NEW YORK -- Hurricane Katrina could cost the insurance industry as much as $25 billion in claims, which would make it the costliest storm in US history, according to updated reports yesterday from risk assessment firms.
AIR Worldwide Corp., a risk modeling company in Boston, said its revised projections put insured losses in a range of $17 billion to $25 billion. On Monday, the company said its assessments suggested property and casualty losses of $12 billion to $26 billion.
A similar projection came from Risk Management Solutions of Newark, Calif., which projected insured losses from the hurricane of $10 billion to $25 billion.
That means Katrina could prove more costly than Hurricane Andrew in 1992, which caused $15.5 billion in insured losses.
Adjusted for inflation, Andrew's cost would amount to almost $21 billion today.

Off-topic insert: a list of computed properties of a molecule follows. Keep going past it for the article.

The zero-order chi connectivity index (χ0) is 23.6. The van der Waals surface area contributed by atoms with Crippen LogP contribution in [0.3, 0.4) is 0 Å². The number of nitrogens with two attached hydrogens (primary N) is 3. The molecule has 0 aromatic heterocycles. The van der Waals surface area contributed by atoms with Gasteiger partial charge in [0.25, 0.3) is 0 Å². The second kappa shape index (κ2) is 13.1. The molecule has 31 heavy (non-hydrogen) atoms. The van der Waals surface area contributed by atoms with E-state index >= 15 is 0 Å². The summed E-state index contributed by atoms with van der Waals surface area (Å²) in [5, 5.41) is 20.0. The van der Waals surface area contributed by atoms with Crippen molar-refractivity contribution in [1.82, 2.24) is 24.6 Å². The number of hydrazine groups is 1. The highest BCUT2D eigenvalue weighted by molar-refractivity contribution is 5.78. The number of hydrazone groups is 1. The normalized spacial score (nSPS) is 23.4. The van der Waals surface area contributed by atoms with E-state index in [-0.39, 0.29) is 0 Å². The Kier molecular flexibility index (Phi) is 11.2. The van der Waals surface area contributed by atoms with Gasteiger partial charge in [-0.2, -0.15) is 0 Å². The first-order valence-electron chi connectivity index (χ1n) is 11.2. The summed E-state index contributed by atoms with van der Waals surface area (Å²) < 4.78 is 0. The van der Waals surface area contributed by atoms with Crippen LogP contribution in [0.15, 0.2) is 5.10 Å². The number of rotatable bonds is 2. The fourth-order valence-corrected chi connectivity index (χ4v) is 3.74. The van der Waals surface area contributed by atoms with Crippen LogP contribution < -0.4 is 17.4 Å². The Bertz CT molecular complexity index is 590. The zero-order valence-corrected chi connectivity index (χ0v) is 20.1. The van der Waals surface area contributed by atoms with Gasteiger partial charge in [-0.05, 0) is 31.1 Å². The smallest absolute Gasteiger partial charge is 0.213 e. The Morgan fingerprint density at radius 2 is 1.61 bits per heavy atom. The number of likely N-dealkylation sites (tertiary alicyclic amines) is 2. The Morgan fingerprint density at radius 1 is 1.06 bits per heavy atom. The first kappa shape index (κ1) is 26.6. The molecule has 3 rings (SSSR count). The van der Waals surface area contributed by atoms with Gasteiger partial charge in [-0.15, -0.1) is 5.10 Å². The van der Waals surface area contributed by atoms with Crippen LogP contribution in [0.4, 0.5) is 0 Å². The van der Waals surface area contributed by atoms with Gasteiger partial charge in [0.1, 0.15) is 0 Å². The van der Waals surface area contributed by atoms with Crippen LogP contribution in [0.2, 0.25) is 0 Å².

The figures do not cover property that is not insured, which could add billions to the total.
The Insurance Information Institute said that in Andrew's case, the uninsured losses may have approached $16 billion.
Other companies have put out lower estimates for the impact of Katrina on the insurance industry, and all emphasize that their information is preliminary because teams have been unable to get into hard-hit areas for inspections.
As loss estimates mounted, insurance companies sent teams of adjusters and claims processors to begin dealing with families whose homes were damaged or destroyed in Louisiana, Mississippi, and Alabama.
Thomas Farr of GuideOne Insurance Co. in West Des Moines, Iowa, said company teams were on the outer edges of the area and would work toward New Orleans. ''It's not safe there," Farr said. ''You can't get there, and authorities don't want you there. There's nothing we can do at this point."
GuideOne insures 4,000 churches in the region, and has written home and car policies.